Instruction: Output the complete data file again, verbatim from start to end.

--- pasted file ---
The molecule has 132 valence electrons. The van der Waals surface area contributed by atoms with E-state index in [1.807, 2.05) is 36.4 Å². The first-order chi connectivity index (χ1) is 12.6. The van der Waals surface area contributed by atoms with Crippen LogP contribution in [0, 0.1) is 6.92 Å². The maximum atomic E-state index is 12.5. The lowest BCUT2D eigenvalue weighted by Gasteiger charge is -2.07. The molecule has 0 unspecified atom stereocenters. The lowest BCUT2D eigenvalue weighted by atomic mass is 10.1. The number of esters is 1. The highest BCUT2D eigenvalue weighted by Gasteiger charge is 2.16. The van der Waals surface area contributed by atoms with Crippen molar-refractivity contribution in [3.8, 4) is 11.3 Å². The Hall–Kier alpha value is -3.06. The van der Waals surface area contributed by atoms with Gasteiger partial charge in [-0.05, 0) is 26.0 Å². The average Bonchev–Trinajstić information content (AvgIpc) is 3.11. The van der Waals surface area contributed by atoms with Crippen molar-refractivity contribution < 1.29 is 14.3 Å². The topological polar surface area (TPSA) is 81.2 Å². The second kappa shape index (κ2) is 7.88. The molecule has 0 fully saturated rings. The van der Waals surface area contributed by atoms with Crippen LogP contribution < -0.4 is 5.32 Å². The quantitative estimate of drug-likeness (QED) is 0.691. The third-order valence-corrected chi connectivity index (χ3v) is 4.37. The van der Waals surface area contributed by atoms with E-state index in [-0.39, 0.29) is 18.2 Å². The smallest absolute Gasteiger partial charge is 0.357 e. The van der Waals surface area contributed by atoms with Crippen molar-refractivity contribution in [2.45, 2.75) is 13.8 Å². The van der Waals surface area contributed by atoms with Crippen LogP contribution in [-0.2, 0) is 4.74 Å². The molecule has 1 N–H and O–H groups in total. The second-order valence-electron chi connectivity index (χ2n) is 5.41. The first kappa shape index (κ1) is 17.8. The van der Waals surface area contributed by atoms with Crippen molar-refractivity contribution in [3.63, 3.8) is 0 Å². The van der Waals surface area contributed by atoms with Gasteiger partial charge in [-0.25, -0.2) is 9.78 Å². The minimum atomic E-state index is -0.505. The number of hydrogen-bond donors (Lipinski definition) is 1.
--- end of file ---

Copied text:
The molecule has 132 valence electrons. The van der Waals surface area contributed by atoms with E-state index in [1.807, 2.05) is 36.4 Å². The first-order chi connectivity index (χ1) is 12.6. The van der Waals surface area contributed by atoms with Crippen LogP contribution in [0, 0.1) is 6.92 Å². The maximum atomic E-state index is 12.5. The lowest BCUT2D eigenvalue weighted by Gasteiger charge is -2.07. The molecule has 0 unspecified atom stereocenters. The lowest BCUT2D eigenvalue weighted by atomic mass is 10.1. The number of esters is 1. The highest BCUT2D eigenvalue weighted by Gasteiger charge is 2.16. The van der Waals surface area contributed by atoms with Crippen molar-refractivity contribution in [3.8, 4) is 11.3 Å². The Hall–Kier alpha value is -3.06. The van der Waals surface area contributed by atoms with Gasteiger partial charge in [-0.05, 0) is 26.0 Å². The average Bonchev–Trinajstić information content (AvgIpc) is 3.11. The van der Waals surface area contributed by atoms with Crippen molar-refractivity contribution < 1.29 is 14.3 Å². The topological polar surface area (TPSA) is 81.2 Å². The second kappa shape index (κ2) is 7.88. The molecule has 0 fully saturated rings. The van der Waals surface area contributed by atoms with Crippen LogP contribution < -0.4 is 5.32 Å². The quantitative estimate of drug-likeness (QED) is 0.691. The third-order valence-corrected chi connectivity index (χ3v) is 4.37. The van der Waals surface area contributed by atoms with E-state index in [-0.39, 0.29) is 18.2 Å². The smallest absolute Gasteiger partial charge is 0.357 e. The van der Waals surface area contributed by atoms with Crippen molar-refractivity contribution in [2.45, 2.75) is 13.8 Å². The van der Waals surface area contributed by atoms with Crippen LogP contribution in [-0.2, 0) is 4.74 Å². The molecule has 1 N–H and O–H groups in total. The second-order valence-electron chi connectivity index (χ2n) is 5.41. The first kappa shape index (κ1) is 17.8. The van der Waals surface area contributed by atoms with Crippen molar-refractivity contribution in [3.63, 3.8) is 0 Å². The van der Waals surface area contributed by atoms with Gasteiger partial charge in [-0.25, -0.2) is 9.78 Å². The minimum atomic E-state index is -0.505. The number of hydrogen-bond donors (Lipinski definition) is 1.